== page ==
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I started recording songs of the people I would meet in my travels around Seam Reap in Cambodia. Through the sound filled in my ears I slowly started seeing. But two days later I realized sitting in a room that all the songs that people sang were of the same singer. Sinn Sisamouth, the father of the golden voice of Cambodia.

I learnt then that Sinn Sisamouth had gone missing under mysterious circumstances and was probably killed in 1976 by the Khmer Rouge regime. And his songs were banned for the next four years to come.

Khmer rouge was in power from 1975-79. It is estimated that the brutal regime claimed the lives of more than 1.9 million people. That was around 28 percent of the total population of Cambodia, eliminated. The regime tried to control and take the country back to the Middle ages, forcing millions of people from the cities to work on communal farms in the country side. It is said that more than half of Cambodian natives died from execution, starvation, overwork and years of diseases that followed later.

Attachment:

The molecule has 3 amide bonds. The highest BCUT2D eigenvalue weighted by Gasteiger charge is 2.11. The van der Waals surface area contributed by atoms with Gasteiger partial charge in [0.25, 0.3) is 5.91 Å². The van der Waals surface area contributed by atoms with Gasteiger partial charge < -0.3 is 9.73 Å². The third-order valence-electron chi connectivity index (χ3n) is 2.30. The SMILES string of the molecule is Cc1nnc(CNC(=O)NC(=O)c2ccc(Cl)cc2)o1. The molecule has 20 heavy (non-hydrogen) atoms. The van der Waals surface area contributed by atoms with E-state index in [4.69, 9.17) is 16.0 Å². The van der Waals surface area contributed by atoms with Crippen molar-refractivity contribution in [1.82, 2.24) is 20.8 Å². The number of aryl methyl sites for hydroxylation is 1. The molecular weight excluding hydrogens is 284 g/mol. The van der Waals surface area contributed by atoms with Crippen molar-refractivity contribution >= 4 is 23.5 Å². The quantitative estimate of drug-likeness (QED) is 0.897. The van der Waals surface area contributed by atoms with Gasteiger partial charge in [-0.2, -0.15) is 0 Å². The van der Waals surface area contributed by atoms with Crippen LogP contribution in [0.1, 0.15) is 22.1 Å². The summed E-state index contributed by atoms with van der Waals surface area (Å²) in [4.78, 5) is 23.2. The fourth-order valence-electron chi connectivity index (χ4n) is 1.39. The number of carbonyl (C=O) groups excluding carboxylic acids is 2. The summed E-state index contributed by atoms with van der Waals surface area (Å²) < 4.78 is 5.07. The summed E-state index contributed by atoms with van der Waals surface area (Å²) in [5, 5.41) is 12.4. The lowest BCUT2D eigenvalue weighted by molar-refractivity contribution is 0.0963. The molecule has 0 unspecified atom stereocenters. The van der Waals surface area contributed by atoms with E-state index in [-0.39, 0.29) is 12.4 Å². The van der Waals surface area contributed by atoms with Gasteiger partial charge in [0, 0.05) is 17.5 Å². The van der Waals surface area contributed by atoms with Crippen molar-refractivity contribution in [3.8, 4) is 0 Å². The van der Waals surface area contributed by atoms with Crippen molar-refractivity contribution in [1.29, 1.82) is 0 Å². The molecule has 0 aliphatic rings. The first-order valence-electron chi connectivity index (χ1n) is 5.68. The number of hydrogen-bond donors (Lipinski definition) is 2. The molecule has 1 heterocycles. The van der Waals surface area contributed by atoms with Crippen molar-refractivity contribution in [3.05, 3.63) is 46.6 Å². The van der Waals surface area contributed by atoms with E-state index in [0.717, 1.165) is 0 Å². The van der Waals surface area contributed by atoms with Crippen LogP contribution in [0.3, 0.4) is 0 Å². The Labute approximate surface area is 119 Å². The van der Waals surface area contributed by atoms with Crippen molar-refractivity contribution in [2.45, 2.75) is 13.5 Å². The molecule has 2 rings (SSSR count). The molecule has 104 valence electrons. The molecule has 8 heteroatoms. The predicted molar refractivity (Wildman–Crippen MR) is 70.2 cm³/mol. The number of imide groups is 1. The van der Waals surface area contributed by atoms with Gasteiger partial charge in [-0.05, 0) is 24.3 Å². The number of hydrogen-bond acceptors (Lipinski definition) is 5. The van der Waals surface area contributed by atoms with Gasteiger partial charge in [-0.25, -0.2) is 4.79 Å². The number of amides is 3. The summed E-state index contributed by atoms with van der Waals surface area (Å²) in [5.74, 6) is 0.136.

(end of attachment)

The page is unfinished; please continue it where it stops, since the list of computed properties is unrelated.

In my brief travels in Cambodia I observed the silences and the sounds that went through me while hearing his songs through the people I met on the road. There were instances when I realized tears coming down from people’s eyes, some went cold either looked away into nothingness due to some memories that encapsulated them. Many old people seemed to still have not recovered from the terror that their own people had inflicted upon them.

I had started embracing Khmer when I started working on Singsong; but an unforgettable interaction that needed no language; an old Cambodian man, who upon hearing that a foreigner wanted to hear a song of Sisamouth, laughed without any sound for so long, kept his hands on mine, stood slowly and kissed on my cheek. He then told me in joy with his frail arms up in the air that Sinn Sisamouth was a bird himself. He wandered and sang for the leaves, for rivers, he sang for the winds, the mountains and that I can find him in each one of them.

Singsong is my tribute to this beautiful country and her people. And I thank Sinn Sisamouth who blessed me to see with his sounds as i heard the natives singing songs inside me.

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